MONTREAL — The railway at the centre of the Lac-Megantic train explosion as well as several of its former employees settled with federal prosecutors on Monday and were ordered to pay fines totalling $1.25 million while one ex-railway worker was given a conditional jail term.
Montreal Maine and Atlantic Railway, the company that owned the train that derailed in the small town killing 47 people, pleaded guilty to violating the Fisheries Act and was ordered to pay $1 million.
Six ex-MMA employees pleaded guilty to violating the Railway Safety Act, namely for failing to ensure the convoy was properly secured the night before it moved on its own and derailed into the small town.
Five of them — Michael Horan, Jean Demaitre, Kenneth I. Strout, Lynne Labonte et Robert C. Grindrod — were ordered to pay $50,000 each.
Ex-train engineer Thomas Harding, who improperly parked the train on July 5, 2013, before leaving for the night, was given conditional sentence of six months in prison, which will be served in the community.
Meanwhile, railway controller Richard Labrie was acquitted.
Harding, Demaitre and Labrie were charged separately in Quebec Superior Court with one count each of criminal negligence causing the death of 47 people but were acquitted in January.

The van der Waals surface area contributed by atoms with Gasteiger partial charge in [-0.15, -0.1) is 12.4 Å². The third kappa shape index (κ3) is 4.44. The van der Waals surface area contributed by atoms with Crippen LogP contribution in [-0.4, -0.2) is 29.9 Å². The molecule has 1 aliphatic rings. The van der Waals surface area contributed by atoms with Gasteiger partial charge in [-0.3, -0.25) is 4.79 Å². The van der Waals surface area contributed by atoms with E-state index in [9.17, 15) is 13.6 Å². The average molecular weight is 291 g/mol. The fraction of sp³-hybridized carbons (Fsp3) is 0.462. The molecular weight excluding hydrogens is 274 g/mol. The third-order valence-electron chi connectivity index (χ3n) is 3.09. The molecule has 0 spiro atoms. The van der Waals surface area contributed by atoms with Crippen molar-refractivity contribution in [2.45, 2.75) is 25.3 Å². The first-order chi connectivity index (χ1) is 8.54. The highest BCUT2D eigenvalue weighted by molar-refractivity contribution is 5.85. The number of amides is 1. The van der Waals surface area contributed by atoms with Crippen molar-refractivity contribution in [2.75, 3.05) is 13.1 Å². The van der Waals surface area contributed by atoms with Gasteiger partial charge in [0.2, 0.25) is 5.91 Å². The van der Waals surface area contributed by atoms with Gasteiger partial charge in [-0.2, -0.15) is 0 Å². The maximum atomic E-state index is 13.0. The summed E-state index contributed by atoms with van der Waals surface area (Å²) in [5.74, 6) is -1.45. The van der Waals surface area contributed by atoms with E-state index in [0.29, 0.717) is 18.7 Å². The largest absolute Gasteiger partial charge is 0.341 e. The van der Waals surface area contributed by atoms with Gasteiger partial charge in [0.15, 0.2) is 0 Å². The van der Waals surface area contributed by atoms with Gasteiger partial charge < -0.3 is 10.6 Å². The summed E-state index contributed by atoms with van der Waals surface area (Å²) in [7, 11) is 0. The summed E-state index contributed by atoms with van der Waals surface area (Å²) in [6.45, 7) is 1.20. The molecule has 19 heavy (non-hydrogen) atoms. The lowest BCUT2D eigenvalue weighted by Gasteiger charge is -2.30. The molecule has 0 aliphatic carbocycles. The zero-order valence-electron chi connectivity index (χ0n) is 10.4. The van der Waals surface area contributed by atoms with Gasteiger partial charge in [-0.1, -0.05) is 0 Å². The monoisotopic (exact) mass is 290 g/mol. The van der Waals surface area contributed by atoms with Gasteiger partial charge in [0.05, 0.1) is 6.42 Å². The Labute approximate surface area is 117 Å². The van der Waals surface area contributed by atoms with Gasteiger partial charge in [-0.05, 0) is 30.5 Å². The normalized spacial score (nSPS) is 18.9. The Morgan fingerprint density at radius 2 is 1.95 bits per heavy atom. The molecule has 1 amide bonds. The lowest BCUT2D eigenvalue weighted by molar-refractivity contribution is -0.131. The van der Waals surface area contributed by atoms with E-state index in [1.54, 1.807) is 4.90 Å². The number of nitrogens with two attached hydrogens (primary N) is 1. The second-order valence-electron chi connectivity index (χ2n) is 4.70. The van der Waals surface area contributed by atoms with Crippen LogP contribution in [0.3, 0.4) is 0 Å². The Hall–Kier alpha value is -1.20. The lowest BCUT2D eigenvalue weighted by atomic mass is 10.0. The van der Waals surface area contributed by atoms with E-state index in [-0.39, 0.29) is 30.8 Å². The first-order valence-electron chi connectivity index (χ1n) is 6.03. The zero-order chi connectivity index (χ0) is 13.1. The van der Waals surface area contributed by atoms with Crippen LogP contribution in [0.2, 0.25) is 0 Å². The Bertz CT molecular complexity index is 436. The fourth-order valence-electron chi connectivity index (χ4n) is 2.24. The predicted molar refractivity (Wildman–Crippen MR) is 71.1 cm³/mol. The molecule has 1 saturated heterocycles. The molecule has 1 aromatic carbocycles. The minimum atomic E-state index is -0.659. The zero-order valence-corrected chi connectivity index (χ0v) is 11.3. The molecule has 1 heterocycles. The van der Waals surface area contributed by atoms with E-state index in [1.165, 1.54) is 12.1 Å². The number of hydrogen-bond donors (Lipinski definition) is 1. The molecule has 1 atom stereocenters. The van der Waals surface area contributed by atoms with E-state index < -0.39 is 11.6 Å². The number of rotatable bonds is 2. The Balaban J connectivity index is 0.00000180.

The charges for which they, along with former colleagues and the MMA itself settled on Monday were brought by the Public Prosecution Service of Canada.
From the million-dollar fine levelled against MMA, $400,000 is payable immediately and will be put into a fund used to decontaminate the Megantic Lake and Chaudiere River. Crude oil leaked into both bodies of water after the derailment.
While the fines will go to the federal government, Transport Canada has agreed to hand over $250,000 to Avenir Lac-Megantic Fund, which was set up by the town to help with the economic recovery and reconstruction of the downtown area.
Transport Minister Marc Garneau said the redirection of the funds to the community-based, locally run organization is being done on an exceptional basis.
"After my numerous meetings with residents of Lac-Megantic, I am aware of the extent to which they have been marked by this tragedy and my thoughts remain with them," Garneau said in a statement Monday.